Will You Gain Weight After The Holidays?
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f you’re struggling with your weight, you probably want to read this. I talked about this last month, but now it’s January and time for you or a family member to really get serious about weight loss. Today I’m going to give you some simple reminders and pointers so hopefully you’ll take some notes, and act accordingly if you’re really ready to lose some weight.

A large number of people OVEREAT during the holidays. Why? I have no clue other than the food is usually outstanding, captivating, and very, very tasty.

Now here’s something you will want to hear. Reports of your holiday weight gain have been greatly exaggerated by a number of news outlets. People “say” they gain, on average, about five pounds during this time of year, but it all depends on how you’re eating and what times you’re eating. If you’re just eating salads, the chances of you gaining weight are very slim. I tell people to fast some during this time and then eat, but most do not have the so called willpower to do that.

I’ve discovered that the average weight gain during the holiday season in this community is around a pound. Yes, just one little old pound. Here’s why that is bad news, even if it sounds good to you right now.

Most people don’t ever lose that one little holiday pound they put on. That’s the BIG problem. The truth is, just because you gain just one pound, doesn’t mean you have to KEEP IT ON.

If you want to look good, feel good, move better, and think better, you’ll want to lose that one pound as fast as you can.

The average weight gain during adulthood is about one to two pounds PER year. If you’re say 40 years old, and you’ve been adding a pound or two per year — since you were twenty five years old, that would be a thirty pound weight gain since you started adding that extra ONE pound that they talk about.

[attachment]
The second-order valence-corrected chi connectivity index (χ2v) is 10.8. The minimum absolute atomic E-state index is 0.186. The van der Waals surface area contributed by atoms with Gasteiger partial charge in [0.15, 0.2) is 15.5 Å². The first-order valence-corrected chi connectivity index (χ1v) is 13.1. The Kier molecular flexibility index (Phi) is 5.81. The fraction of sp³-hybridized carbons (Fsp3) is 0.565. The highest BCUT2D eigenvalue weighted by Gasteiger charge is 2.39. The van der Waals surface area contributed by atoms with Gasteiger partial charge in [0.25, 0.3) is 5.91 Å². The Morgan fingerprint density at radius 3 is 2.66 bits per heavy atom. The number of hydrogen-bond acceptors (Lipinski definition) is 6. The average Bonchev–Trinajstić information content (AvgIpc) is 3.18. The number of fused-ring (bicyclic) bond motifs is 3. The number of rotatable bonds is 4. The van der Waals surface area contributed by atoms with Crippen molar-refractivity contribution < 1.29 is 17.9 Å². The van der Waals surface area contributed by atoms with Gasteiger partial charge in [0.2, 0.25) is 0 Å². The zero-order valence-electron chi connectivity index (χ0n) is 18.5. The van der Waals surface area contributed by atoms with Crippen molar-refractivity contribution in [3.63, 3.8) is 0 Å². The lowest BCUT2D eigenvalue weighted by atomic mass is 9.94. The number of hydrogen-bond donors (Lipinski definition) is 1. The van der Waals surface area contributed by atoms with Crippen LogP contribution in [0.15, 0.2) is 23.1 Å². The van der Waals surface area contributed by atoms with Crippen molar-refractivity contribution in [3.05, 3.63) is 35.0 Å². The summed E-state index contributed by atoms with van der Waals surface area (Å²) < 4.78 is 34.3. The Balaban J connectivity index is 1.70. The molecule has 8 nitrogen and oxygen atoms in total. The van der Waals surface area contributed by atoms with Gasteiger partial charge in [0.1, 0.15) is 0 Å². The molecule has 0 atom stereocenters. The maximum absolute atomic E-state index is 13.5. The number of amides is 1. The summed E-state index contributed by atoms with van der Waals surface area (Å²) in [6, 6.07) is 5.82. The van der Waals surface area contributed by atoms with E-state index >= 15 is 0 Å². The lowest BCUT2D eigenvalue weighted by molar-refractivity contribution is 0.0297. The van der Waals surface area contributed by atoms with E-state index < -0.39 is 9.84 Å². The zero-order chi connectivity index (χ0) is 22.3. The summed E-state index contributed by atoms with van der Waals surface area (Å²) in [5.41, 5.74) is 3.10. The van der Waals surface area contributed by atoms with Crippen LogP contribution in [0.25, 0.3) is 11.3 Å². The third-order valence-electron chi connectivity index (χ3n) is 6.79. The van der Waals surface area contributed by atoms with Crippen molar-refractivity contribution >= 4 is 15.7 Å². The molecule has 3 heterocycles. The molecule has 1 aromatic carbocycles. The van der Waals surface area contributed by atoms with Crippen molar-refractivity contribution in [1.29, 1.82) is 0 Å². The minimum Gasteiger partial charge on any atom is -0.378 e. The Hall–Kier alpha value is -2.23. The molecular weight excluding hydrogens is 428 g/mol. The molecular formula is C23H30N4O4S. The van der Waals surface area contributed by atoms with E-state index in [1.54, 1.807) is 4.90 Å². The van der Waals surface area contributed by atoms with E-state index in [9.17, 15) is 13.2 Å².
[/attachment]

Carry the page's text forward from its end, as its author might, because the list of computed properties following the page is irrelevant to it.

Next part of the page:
If you are already overweight, the holidays are worse. Although the average weight gain is only a single pound, people who are already overweight tend to gain a lot more than someone that is not already heavy. Again, you already know this if you read last month’s newsletter, but there was one study that found that overweight people gained five pounds (5 big ones) or more during the holidays. That’s where the bad news is really apparent.


The average weight gain for the 94 students during the holidays was about one pound.

Now you’re probably saying to yourself, “Doc you’ve already told me this. Why are you writing the same thing again?” The simple answer is this. I want to hold you accountable. If I do your chances of losing weight, especially those extra holiday pounds are a lot better.

Last month I told you, those students who were about a normal weight gained about a half a pound during the holiday season, but the students who were already foodies and overweight, gained about two pounds.

The holiday season doesn’t represent just one day of overeating. During the holidays there’s MORE alcohol consumed, there’s a whole lot MORE snacks eaten, and


MORE finger foods and appetizers given out that are bad for the middle part of your body. If you want to get started on getting rid of that ONE or TWO pounds… you just gained, talk to us about a proven weight loss program where we help you manage your weight the right way.